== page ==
Plaintiff further relies upon that part of section 631 reading: "Whenever the provisions of this law in operation prove to be of doubtful or uncertain meaning, or not sufficiently explicit in directions and details, the general laws of Montana, and especially the election and registration laws, and the customs, practice, usage, and forms thereunder, in the same circumstances or under like conditions, shall be followed in the construction and operation of this law, to the end that the protection of the spirit and intention of said laws shall be extended so far as possible to all primary elections, and especially to all primary nominating elections provided for by this law." But the effect of that section is to apply the general election laws to primary elections, and not to supersede those general laws.

In State ex rel. Reibold v. Duncan, 55 Mont. 380, 177 P. 250, the precise question before us was decided by this court. In that case the court stated the question before it as follows: [2] "There is involved the single question: Did the adoption of the General Primary Law (Laws 1913, p. 570) operate to repeal in their entirety all prior existing laws which governed the nomination of candidates for public office?" In holding that all prior laws were not repealed by the primary law and that the primary laws are limited to the nomination of candidates to be voted for at general elections and are not applicable to nominations of candidates to be voted for at special elections, the court, speaking through Mr. Justice Holloway, said:

"But no provision is made for a primary election to nominate candidates to be voted upon at special elections; on the contrary, the terms of the Act are made applicable to nominations to be voted on at general elections only. Section 2 [which with the amendment above noted is now section 632] declares: `On the seventieth (70) day preceding any general election (not including special elections to fill vacancies, municipal elections in towns and cities, irrigation district and school elections) at which public officers in this state and in any district or county are to be elected, a primary nominating election shall be held in accordance with this law,' etc.

"Since the primary election under public control is the very essence of the Act, it must follow that, in failing to make provision for such election to nominate candidates to be voted upon at special elections, the lawmakers intended that the Act in its entirety should be construed as limited in its operations to the nominations of candidates to be voted for at general elections, and that every section should be read with this construction in mind. * * *

"We do not agree with counsel that the primary election law was designed to furnish the exclusive means by which all candidates for public office shall be nominated, and that the failure of that Act to provide for nominations of candidates to be voted for at special elections was a mere oversight. The references in sections 2 and 7 [8 now Sec. 639] indicate clearly that the subject was not overlooked, but for some sufficient reason it was evidently considered that the provisions of the direct primary law are inapplicable to the nomination of candidates to be voted for at special elections, and that subject was reserved for control by existing laws or future legislation. No subsequent enactments dealing with the matter have been passed, and the authority to make such nominations must be sought in prior statutes."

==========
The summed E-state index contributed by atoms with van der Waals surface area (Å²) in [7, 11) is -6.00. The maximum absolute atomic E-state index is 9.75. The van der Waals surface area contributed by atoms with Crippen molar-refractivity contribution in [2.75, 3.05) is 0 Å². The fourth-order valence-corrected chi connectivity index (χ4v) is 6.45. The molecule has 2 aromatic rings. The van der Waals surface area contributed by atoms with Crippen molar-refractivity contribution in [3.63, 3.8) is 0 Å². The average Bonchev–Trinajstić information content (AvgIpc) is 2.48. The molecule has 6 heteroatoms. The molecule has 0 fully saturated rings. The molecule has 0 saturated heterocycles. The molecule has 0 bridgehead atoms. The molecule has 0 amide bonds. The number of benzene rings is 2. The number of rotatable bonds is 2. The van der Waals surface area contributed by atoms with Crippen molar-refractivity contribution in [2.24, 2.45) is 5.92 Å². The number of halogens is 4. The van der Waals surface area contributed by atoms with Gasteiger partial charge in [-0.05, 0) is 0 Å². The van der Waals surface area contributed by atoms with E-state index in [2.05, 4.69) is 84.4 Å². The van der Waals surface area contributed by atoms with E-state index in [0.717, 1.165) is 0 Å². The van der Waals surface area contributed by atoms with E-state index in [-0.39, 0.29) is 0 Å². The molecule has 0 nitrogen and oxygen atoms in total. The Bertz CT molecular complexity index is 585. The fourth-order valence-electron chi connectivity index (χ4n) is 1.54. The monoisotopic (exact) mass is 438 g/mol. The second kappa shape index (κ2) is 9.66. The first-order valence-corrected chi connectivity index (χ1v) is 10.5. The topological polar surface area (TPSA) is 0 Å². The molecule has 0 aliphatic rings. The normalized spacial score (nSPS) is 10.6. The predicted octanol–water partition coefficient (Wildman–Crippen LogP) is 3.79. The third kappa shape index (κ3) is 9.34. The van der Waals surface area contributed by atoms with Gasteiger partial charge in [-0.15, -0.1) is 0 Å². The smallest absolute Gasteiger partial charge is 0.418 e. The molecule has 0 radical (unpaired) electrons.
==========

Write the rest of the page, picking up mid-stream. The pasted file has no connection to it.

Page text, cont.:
This court in the Duncan case concluded by holding that what [3, 4] are now sections 612 and 615 were the statutes applicable to nominations of candidates to be voted upon at a special election to fill a vacancy. It is contended that this decision was merely dictum and not a binding precedent. That which is within the issue, fully argued by counsel and deliberately considered by the court in its opinion, is not dictum. (Helena Power Transmission Co. v. Spratt, 37 Mont. 60, 94 P. 631; Montana Horse Products Co. v. Great Northern Ry. Co., 91 Mont. 194, 7 P.2d 919; First Nat. Bank of Kalispell v. Perrine, 97 Mont. 262, 33 P.2d 997.) Nor does the decision lose its value as a precedent because the case might have been decided on some other ground. (21 C.J.S., Courts, sec. 190, p. 314 et seq.; 14 Am. Jur., Courts, sec. 83, pp. 297, 298.) It was not regarded by the court as dictum for in the later case of State ex rel. Mills v. Stewart, 64 Mont. 453, 210 P. 465, 470, the court said: "The court has held in the case of State ex rel. Reibold v. Duncan, supra, that the initiative law has no application to special elections, and that it was not designed to furnish the exclusive means by which all candidates for public office shall be nominated." Likewise it is contended that the Duncan case was wrong and we are now asked to overrule it. That case has now stood for twenty-seven years. Many sessions of the legislative assembly have been held since the decision was rendered. The legislature has seen fit to make no change in the law on this subject until in 1945 which change we will hereafter allude to further. Generally, of course, legislative intent is indicated by its action rather than by its failure to act. "On the other hand, it has been declared that the silence of the legislature, when it has authority to speak, may sometimes give rise to an implication as to the legislative purpose, the nature and extent of that implication depending on the nature of the legislative power and the effect of its exercise. The fact that the Legislature has not seen fit by amendment to express disapproval of a contemporaneous or judicial interpretation of a particular statute, has been referred to as bolstering such construction of the statute, or as persuasive evidence of the adoption of the judicial construction. In this respect, it has been declared that where a judicial construction has been placed upon the language of a statute for a long period of time, so that there has been abundant opportunity for the lawmaking power to give further expression to its will, the failure to do so amounts to legislative approval and ratification of the construction placed upon the statute by the courts, and that such construction should generally be adhered to, leaving it to the legislature to amend the law should a change be deemed necessary. These rules are particularly applicable where an amendment is presented to the legislature and fails of enactment, or where the statute is amended in other particulars." (50 Am. Jur., Statutes, sec. 326, pp. 318, 319. To the same effect see 59 C.J. 1037, notes 44 — 48.)